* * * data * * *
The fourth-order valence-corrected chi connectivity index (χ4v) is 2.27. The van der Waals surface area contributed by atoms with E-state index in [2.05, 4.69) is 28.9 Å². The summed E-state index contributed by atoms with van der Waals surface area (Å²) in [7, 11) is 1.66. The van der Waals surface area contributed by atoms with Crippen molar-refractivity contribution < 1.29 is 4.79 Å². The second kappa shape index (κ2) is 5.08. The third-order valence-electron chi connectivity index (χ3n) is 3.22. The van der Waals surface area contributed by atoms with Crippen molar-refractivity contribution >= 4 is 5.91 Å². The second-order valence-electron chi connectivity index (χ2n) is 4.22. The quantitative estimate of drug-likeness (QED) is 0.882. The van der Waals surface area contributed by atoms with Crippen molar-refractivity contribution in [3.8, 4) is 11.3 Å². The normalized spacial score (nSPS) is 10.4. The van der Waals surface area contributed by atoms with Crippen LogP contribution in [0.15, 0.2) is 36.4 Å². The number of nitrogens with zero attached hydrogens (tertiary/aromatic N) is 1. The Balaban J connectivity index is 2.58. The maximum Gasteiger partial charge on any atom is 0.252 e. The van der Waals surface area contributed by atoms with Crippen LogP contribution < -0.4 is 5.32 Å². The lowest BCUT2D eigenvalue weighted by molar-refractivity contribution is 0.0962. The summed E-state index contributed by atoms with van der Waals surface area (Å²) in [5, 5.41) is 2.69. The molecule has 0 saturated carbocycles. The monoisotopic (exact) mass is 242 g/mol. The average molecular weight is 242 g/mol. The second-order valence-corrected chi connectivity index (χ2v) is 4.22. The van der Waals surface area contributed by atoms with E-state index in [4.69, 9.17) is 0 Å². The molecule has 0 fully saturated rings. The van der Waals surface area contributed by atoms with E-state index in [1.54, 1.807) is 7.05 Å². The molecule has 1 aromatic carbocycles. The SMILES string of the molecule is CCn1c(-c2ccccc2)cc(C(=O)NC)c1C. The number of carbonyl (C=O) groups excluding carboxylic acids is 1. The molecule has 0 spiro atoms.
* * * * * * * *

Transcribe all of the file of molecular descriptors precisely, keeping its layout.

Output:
The fourth-order valence-corrected chi connectivity index (χ4v) is 2.27. The van der Waals surface area contributed by atoms with E-state index in [2.05, 4.69) is 28.9 Å². The summed E-state index contributed by atoms with van der Waals surface area (Å²) in [7, 11) is 1.66. The van der Waals surface area contributed by atoms with Crippen molar-refractivity contribution < 1.29 is 4.79 Å². The second kappa shape index (κ2) is 5.08. The third-order valence-electron chi connectivity index (χ3n) is 3.22. The van der Waals surface area contributed by atoms with Crippen molar-refractivity contribution >= 4 is 5.91 Å². The second-order valence-electron chi connectivity index (χ2n) is 4.22. The quantitative estimate of drug-likeness (QED) is 0.882. The van der Waals surface area contributed by atoms with Crippen molar-refractivity contribution in [3.8, 4) is 11.3 Å². The normalized spacial score (nSPS) is 10.4. The van der Waals surface area contributed by atoms with Crippen LogP contribution in [0.15, 0.2) is 36.4 Å². The number of nitrogens with zero attached hydrogens (tertiary/aromatic N) is 1. The Balaban J connectivity index is 2.58. The maximum Gasteiger partial charge on any atom is 0.252 e. The van der Waals surface area contributed by atoms with Crippen LogP contribution < -0.4 is 5.32 Å². The lowest BCUT2D eigenvalue weighted by molar-refractivity contribution is 0.0962. The summed E-state index contributed by atoms with van der Waals surface area (Å²) in [5, 5.41) is 2.69. The molecule has 0 saturated carbocycles. The monoisotopic (exact) mass is 242 g/mol. The average molecular weight is 242 g/mol. The second-order valence-corrected chi connectivity index (χ2v) is 4.22. The van der Waals surface area contributed by atoms with E-state index in [4.69, 9.17) is 0 Å². The molecule has 0 fully saturated rings. The van der Waals surface area contributed by atoms with E-state index in [1.54, 1.807) is 7.05 Å². The molecule has 1 aromatic carbocycles. The SMILES string of the molecule is CCn1c(-c2ccccc2)cc(C(=O)NC)c1C. The number of carbonyl (C=O) groups excluding carboxylic acids is 1. The molecule has 0 spiro atoms.